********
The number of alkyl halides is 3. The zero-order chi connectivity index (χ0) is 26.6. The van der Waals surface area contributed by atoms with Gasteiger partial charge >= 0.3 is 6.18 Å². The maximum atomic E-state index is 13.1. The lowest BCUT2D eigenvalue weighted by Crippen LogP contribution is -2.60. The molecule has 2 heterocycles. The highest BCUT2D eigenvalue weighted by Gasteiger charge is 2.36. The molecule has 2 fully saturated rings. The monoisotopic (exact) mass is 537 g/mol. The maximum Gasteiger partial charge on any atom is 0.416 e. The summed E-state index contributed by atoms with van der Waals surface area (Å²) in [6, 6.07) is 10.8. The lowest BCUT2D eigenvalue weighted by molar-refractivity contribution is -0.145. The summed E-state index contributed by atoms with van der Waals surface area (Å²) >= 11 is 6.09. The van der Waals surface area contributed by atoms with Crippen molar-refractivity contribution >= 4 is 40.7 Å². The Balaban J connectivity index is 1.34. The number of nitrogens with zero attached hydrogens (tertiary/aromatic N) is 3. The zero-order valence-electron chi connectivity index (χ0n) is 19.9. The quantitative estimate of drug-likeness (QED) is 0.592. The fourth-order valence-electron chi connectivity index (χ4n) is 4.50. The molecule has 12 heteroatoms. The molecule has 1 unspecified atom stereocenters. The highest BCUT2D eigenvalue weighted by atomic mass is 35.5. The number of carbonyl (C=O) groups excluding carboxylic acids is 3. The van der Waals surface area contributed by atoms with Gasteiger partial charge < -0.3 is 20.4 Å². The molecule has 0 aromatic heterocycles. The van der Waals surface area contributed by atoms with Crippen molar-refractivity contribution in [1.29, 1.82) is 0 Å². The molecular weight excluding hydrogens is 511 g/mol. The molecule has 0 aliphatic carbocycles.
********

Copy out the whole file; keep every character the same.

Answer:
The number of alkyl halides is 3. The zero-order chi connectivity index (χ0) is 26.6. The van der Waals surface area contributed by atoms with Gasteiger partial charge >= 0.3 is 6.18 Å². The maximum atomic E-state index is 13.1. The lowest BCUT2D eigenvalue weighted by Crippen LogP contribution is -2.60. The molecule has 2 heterocycles. The highest BCUT2D eigenvalue weighted by Gasteiger charge is 2.36. The molecule has 2 fully saturated rings. The monoisotopic (exact) mass is 537 g/mol. The maximum Gasteiger partial charge on any atom is 0.416 e. The summed E-state index contributed by atoms with van der Waals surface area (Å²) in [6, 6.07) is 10.8. The lowest BCUT2D eigenvalue weighted by molar-refractivity contribution is -0.145. The summed E-state index contributed by atoms with van der Waals surface area (Å²) >= 11 is 6.09. The van der Waals surface area contributed by atoms with Crippen molar-refractivity contribution >= 4 is 40.7 Å². The Balaban J connectivity index is 1.34. The number of nitrogens with zero attached hydrogens (tertiary/aromatic N) is 3. The zero-order valence-electron chi connectivity index (χ0n) is 19.9. The quantitative estimate of drug-likeness (QED) is 0.592. The fourth-order valence-electron chi connectivity index (χ4n) is 4.50. The molecule has 12 heteroatoms. The molecule has 1 unspecified atom stereocenters. The highest BCUT2D eigenvalue weighted by atomic mass is 35.5. The number of carbonyl (C=O) groups excluding carboxylic acids is 3. The van der Waals surface area contributed by atoms with Gasteiger partial charge < -0.3 is 20.4 Å². The molecule has 0 aromatic heterocycles. The van der Waals surface area contributed by atoms with Crippen molar-refractivity contribution in [1.29, 1.82) is 0 Å². The molecular weight excluding hydrogens is 511 g/mol. The molecule has 0 aliphatic carbocycles.